have already got. Also it is arguable that one vote rather than
two would further disadvantage minor parties and independent candidates,
which is certainly a consideration to bear in mind. However, the
arguments for and against one vote rather than two are less clear-cut,
I think, in our minds anyway, than the other issue.
Q123 Mr Crabb: Just so I am clear,
are you saying therefore that the proposed changes in the White
Paper, particularly relating to electoral arrangements, could
lead to voter turnout falling below the 38% which we saw in 2003?
Mr Mathias: What we are saying
is currently, as you have heard, there is a degree of ignorance
and lack of awareness about the voting process, which is probably
why this particular issue amongst others has not come to the fore
in the public consciousness. If however there is a great political
battle about this particular proposal and it does come to the
fore in the public mind then I think it could serve to undermine
public confidence and could serve to foster distrust of politicians,
which we know already exists out there to a considerable degree,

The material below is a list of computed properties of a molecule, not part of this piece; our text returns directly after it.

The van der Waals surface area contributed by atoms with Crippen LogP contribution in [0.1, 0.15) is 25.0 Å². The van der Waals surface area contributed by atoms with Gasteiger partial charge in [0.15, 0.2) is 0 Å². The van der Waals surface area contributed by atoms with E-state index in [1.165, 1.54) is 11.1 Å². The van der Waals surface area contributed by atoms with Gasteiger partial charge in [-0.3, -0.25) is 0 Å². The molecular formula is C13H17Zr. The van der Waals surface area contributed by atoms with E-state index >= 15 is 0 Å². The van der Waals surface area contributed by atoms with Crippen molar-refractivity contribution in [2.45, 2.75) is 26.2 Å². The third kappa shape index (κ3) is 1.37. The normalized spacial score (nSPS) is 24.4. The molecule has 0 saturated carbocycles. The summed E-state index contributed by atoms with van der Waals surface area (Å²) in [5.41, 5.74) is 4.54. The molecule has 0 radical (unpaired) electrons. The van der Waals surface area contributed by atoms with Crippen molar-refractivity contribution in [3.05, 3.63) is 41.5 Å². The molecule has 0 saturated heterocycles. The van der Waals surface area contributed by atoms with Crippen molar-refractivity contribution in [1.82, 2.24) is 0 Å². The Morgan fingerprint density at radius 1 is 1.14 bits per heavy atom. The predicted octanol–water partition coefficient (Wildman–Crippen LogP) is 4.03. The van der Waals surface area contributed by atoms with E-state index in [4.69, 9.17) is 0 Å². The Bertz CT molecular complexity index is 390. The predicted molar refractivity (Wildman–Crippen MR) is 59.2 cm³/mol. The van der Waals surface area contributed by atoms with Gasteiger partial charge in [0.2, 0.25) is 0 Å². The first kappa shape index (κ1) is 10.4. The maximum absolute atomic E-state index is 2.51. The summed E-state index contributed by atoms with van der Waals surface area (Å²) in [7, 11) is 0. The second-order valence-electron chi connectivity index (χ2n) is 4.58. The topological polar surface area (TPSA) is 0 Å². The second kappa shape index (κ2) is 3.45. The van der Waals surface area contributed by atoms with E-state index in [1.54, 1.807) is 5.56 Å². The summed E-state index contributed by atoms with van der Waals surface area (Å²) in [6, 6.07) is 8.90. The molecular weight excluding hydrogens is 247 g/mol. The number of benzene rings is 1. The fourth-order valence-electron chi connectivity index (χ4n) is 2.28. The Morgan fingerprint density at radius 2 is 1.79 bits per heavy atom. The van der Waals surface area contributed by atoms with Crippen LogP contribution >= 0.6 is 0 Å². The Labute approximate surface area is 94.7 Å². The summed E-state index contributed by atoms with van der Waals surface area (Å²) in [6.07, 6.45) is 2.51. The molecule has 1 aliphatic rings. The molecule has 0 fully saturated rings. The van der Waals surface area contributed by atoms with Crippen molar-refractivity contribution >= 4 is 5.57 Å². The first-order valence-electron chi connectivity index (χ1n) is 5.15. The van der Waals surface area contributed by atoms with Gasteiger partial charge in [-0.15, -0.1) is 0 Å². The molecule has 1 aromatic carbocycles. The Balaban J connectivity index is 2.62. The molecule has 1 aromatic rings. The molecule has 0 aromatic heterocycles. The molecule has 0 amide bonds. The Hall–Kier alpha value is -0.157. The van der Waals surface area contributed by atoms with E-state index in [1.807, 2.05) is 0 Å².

so that is the danger.
Q124 Hywel Williams: Can I just confirm
with you, however, that in terms of any confusion that you might
have discovered in the research that confusion does not concern
what is called the Clwyd West problem? It is about a number of
other things but not about that particular issue?
Mr Mathias: Yes, that is correct.
Q125 Mrs Moon: I wonder if I could
just take you back to your focus groups. It is very striking in
relation to this 38% and the impact on turnout. Turnout for an
election involves commitment to the democratic process, as in
some respects does turning out for a focus group. Did you look
at how many people who came to your focus group failed to turn
up to elections? Have you carried out any research into the majority
of people who are not turning out for elections as to whether
or not the electoral system has an impact on why they are not
turning out? Have you looked at that issue?